|Publication number||US5026344 A|
|Application number||US 07/452,789|
|Publication date||Jun 25, 1991|
|Filing date||Dec 19, 1989|
|Priority date||Oct 19, 1988|
|Also published as||DE68902808D1, DE68902808T2, EP0368377A1, EP0368377B1|
|Publication number||07452789, 452789, US 5026344 A, US 5026344A, US-A-5026344, US5026344 A, US5026344A|
|Inventors||Klaas Dijkstra, Frans P. Boersma|
|Original Assignee||Klaas Dijkstra, Boersma Frans P|
|Export Citation||BiBTeX, EndNote, RefMan|
|Patent Citations (9), Referenced by (87), Classifications (10), Legal Events (6)|
|External Links: USPTO, USPTO Assignment, Espacenet|
The invention relates to an implantable injection chamber device comprising a housing which encloses an injection chamber and has at least one wall that can be pierced with a hollow needle, and a bore provided in a wall of the chamber, there being further provided connecting means for connecting a catheter to the bore.
A similar injection chamber device is known per se from practice and serves to facilitate the prolonged or frequent administration of medicines. The injection chamber device is intended to be implanted close under the patient's skin, with the pierceable wall turned towards the skin. By means of a needle, which is introduced through the skin and the special pierceable wall, a medicine is injected into the injection chamber. From the injection chamber the medicine can be supplied vascularly or derospinally or to a body cavity via a catheter. The pierceable wall is a silicone membrane, which closes again after removal of the needle. The needle may for instance be a hypodermic needle with a syringe for intermittent administration or, for instance, a needle connected to an infusion device (a so-called drip) or a pump for continuous administration.
Since the injection chamber device is implanted subcutaneously it is of great importance that the connection with the catheter can reliably and easily be made. According to the prior art to make the connection between the injection chamber and a catheter, a metal tube is used which is connected to the injection chamber device, links up with the bore in the chamber wall, and is connected to a catheter by means of a metal or synthetic plastics clamp which is pinched fast.
A drawback of the device according to the prior art is that squeezing with pincers will cause a deformation of the metal or synthetic plastics clamp that is not entirely within one's control, so that one cannot always be sure that the connection has actually been made in the way intended. Furthermore, the catheter and/or the tube may be damaged when the clamp is pinched tight. Further, the outlet tube of the chamber may perforate the catheter during the subcutaneous implantation.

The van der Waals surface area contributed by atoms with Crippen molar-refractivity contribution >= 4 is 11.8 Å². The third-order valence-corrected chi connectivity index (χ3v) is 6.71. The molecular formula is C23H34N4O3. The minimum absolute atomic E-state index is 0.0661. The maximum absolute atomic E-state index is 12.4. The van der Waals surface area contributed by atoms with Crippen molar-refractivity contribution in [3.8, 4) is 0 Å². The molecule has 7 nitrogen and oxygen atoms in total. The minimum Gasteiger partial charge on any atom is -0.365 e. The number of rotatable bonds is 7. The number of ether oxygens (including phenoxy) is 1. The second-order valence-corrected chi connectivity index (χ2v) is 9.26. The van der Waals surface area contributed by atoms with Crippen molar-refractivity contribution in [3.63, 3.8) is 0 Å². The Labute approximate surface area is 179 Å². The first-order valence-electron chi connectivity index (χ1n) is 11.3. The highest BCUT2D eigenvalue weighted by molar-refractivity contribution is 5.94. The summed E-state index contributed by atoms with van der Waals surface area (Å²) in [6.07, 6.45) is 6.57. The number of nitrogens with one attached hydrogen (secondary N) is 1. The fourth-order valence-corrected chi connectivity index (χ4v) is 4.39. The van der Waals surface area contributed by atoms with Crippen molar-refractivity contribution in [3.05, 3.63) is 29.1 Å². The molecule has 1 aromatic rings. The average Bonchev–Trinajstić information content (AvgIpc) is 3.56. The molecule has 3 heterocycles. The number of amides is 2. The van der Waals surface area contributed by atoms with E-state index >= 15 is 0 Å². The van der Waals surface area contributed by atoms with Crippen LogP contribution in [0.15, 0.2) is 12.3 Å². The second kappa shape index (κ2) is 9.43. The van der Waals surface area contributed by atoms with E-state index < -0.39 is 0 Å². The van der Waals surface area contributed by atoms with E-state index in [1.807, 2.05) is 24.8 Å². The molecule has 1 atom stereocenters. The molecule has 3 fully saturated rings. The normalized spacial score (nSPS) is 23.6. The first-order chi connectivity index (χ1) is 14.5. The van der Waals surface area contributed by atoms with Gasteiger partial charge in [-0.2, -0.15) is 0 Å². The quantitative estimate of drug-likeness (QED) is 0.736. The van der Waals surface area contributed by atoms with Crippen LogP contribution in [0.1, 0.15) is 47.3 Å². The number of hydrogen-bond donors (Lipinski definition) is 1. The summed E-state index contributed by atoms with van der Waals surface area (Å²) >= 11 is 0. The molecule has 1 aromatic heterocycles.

The present invention aims to overcome the drawbacks outlined above and generally to provide an injection chamber device which can safely and simply be connected to a catheter.
To this effect an implantable injection chamber device of the kind described above is characterized according to the present invention in that the connecting means comprise a tube of pliable material which is connected to the bore and in operation extends through a bore in a first member of the connecting means, at least a part of said first member surrounding the tube relatively tightly and said part being provided with a plurality of radially distributed longitudinal grooves; and that a second member of the connecting means is provided, which in operation surrounds the part of the first member that is provided with longitudinal grooves and is capable of pressing inwardly the parts of the first member between the longitudinal grooves.
The invention will now be further described, by way of example, with reference to the accompanying drawings, in which
FIG. 1 schematically illustrates in what way an injection chamber device is applied;
FIG. 2 schematically shows a top plan view of an example of a device according to the invention;
FIG. 3 schematically shows a part-sectional view of an embodiment of a device according to the invention;
FIG. 4 schematically shows a cross-sectional exploded view of an example of a device according to the invention; and
FIG. 5 shows in end view one of the members of the connecting means of FIG. 4.
FIG. 1 illustrates schematically in what way an injection chamber device, also referred to as drip gate, is applied. The injection chamber device 1 is implanted under a patient's skin 2 and via a catheter 3 fluids are supplied vascularly, derospinally or to a body cavity. The injection chamber device 1 may be secured to a layer of muscular tissue 6 by means of a plurality of sutures 5. The injection chamber device comprises a chamber 7, which in operation is filled with the fluid to be administered to the patient. To that effect there is provided a wall 9 of, for instance, silicone rubber, which wall can be pierced by means of a hollow needle 8, for instance that of a syringe.